As more states across the U.S. are poised to raise their minimum wages - often significantly - at the start of 2019, talk of following suit is also starting to pick up in a number of other places nationwide. One such state is New Mexico, where voters seem to support worker-friendly reforms and recently voted in a new governor who advocates for higher pay.
In the Land of Enchantment, Gov.-elect Michelle Lujan Grisham, currently a state Rep., supported instituting a $12 minimum wage throughout her successful campaign for the state's highest executive position, according to Vox.com. The state's present minimum is just $7.50 per hour, and the state has a poverty rate of close to 20 percent, the second-highest in the nation, behind only Mississippi.
Last year, lawmakers twice passed a bill that would have raised wages for the state's lowest-paid workers, but both were vetoed by outgoing Gov. Susana Martinez, the report said. As a consequence, Lujan Grisham's election all but ensures a new minimum wage increase is coming in the next few months. It remains unclear, however, whether it will be the $12 per hour rate Lujan Grisham supports.
On the agenda
Indeed, Lujan Grisham recently told the Santa Fe News that her plans certainly include pushing for a minimum-wage increase, and meetings with lawmakers in both houses of the legislature are already happening. However, she believes the fight may be difficult - at least to the extent she and worker advocates want - because of the makeup of the state Senate in particular.
"I'm clear that the Senate's a different chamber and that there are many things - including a minimum wage increase, looking at a responsible way to use a little bit more of the interest in the Land Grant Permanent Fund … that's going to take real work," Lujan Grisham told the newspaper. "And we are hopeful. And that's why I'm meeting with the legislature already."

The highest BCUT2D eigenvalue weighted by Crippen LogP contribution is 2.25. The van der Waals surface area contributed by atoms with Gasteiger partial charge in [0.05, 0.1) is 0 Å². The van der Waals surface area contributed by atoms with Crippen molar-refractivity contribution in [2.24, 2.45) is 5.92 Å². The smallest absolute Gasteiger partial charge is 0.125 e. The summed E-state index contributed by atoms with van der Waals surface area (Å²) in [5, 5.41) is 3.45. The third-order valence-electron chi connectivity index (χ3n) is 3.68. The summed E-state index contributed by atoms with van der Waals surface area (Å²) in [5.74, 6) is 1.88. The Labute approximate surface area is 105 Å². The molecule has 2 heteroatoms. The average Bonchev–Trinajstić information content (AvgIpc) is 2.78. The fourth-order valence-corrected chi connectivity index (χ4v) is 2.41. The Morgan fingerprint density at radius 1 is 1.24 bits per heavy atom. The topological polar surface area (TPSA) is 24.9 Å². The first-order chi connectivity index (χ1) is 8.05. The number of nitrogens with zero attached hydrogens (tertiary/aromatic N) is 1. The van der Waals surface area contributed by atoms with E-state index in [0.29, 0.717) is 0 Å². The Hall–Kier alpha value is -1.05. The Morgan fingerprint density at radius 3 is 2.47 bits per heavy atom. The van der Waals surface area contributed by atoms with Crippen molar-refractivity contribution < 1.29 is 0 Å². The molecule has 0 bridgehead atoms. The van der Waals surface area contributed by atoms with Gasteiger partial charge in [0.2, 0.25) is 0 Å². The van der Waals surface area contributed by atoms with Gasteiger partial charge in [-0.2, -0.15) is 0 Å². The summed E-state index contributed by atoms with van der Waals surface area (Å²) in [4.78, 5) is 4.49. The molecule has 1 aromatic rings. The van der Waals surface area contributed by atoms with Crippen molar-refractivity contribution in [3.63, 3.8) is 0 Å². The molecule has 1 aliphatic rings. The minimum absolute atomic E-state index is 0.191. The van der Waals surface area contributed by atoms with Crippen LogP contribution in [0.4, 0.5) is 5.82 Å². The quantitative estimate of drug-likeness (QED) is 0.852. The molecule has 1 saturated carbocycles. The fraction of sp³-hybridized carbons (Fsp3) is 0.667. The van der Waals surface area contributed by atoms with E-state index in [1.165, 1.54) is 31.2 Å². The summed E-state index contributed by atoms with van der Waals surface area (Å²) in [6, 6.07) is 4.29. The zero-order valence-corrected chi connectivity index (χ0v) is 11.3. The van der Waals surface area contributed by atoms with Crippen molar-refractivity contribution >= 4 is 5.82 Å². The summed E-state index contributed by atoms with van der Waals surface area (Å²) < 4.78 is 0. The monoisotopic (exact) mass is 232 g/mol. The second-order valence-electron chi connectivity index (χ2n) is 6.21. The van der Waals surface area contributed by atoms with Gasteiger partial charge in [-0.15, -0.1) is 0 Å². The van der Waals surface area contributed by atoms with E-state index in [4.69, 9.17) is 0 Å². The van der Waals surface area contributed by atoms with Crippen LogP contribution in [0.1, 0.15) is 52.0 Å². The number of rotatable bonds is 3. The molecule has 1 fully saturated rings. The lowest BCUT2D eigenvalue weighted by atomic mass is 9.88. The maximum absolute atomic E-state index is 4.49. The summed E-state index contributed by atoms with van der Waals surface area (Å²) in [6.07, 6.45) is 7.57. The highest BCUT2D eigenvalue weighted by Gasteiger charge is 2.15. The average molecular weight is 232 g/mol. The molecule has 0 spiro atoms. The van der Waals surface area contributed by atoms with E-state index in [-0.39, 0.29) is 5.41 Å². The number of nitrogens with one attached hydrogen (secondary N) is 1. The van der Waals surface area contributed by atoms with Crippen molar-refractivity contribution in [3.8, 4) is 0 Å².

Hopeful for growth
Lujan Grisham isn't the only official whose win was a surprise as a number of other progressive lawmakers were also swept into power in early November, according to the Las Cruces Sun News. As such, some believe there is a mandate for a lot of changes - not just the minimum-wage increase, but also legalization of marijuana and better funding for early-childhood education at the state level - happening sooner than later.
Whether that happens in the first 60-day session of the state legislature, though, is unclear, just because there is a significant amount of work to be done and get the lay of the land where a number of potential policy shifts are concerned, the report said.
Businesses in New Mexico and elsewhere would be wise to get out in front of the issue and raise their own wages and benefits independent of state mandates. Doing so helps ensure companies can attract and retain talent, especially in today's highly competitive, low-unemployment job market.
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